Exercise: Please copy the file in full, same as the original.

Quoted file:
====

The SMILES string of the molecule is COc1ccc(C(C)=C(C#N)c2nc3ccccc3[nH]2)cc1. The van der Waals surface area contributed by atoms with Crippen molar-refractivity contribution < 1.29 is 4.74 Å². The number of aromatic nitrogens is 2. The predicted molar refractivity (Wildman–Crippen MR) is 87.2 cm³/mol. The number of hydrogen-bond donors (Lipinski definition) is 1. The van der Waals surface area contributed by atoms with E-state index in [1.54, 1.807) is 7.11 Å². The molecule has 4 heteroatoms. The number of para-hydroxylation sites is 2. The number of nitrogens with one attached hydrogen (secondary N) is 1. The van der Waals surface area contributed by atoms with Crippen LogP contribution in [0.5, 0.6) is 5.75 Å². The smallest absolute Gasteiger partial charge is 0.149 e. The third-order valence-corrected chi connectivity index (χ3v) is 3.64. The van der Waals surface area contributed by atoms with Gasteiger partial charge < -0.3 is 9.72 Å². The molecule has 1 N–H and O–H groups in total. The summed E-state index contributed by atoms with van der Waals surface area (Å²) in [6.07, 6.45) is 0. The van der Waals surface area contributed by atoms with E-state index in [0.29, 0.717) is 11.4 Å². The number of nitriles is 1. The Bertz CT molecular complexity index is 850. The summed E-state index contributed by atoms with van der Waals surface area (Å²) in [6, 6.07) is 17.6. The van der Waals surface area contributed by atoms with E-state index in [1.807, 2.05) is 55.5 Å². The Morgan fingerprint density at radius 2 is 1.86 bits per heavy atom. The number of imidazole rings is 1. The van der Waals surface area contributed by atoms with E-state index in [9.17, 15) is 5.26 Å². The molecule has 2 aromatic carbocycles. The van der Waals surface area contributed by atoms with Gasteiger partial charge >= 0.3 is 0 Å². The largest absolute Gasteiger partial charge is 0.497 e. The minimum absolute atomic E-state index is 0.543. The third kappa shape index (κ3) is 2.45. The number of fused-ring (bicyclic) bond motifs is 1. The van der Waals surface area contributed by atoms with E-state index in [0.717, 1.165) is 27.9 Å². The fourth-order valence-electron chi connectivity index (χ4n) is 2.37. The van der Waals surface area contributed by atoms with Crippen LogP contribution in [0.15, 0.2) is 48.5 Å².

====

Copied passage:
The SMILES string of the molecule is COc1ccc(C(C)=C(C#N)c2nc3ccccc3[nH]2)cc1. The van der Waals surface area contributed by atoms with Crippen molar-refractivity contribution < 1.29 is 4.74 Å². The number of aromatic nitrogens is 2. The predicted molar refractivity (Wildman–Crippen MR) is 87.2 cm³/mol. The number of hydrogen-bond donors (Lipinski definition) is 1. The van der Waals surface area contributed by atoms with E-state index in [1.54, 1.807) is 7.11 Å². The molecule has 4 heteroatoms. The number of para-hydroxylation sites is 2. The number of nitrogens with one attached hydrogen (secondary N) is 1. The van der Waals surface area contributed by atoms with Crippen LogP contribution in [0.5, 0.6) is 5.75 Å². The smallest absolute Gasteiger partial charge is 0.149 e. The third-order valence-corrected chi connectivity index (χ3v) is 3.64. The van der Waals surface area contributed by atoms with Gasteiger partial charge < -0.3 is 9.72 Å². The molecule has 1 N–H and O–H groups in total. The summed E-state index contributed by atoms with van der Waals surface area (Å²) in [6.07, 6.45) is 0. The van der Waals surface area contributed by atoms with E-state index in [0.29, 0.717) is 11.4 Å². The number of nitriles is 1. The Bertz CT molecular complexity index is 850. The summed E-state index contributed by atoms with van der Waals surface area (Å²) in [6, 6.07) is 17.6. The van der Waals surface area contributed by atoms with E-state index in [1.807, 2.05) is 55.5 Å². The Morgan fingerprint density at radius 2 is 1.86 bits per heavy atom. The number of imidazole rings is 1. The van der Waals surface area contributed by atoms with E-state index in [9.17, 15) is 5.26 Å². The molecule has 2 aromatic carbocycles. The van der Waals surface area contributed by atoms with Gasteiger partial charge >= 0.3 is 0 Å². The largest absolute Gasteiger partial charge is 0.497 e. The minimum absolute atomic E-state index is 0.543. The third kappa shape index (κ3) is 2.45. The number of fused-ring (bicyclic) bond motifs is 1. The van der Waals surface area contributed by atoms with E-state index in [0.717, 1.165) is 27.9 Å². The fourth-order valence-electron chi connectivity index (χ4n) is 2.37. The van der Waals surface area contributed by atoms with Crippen LogP contribution in [0.15, 0.2) is 48.5 Å².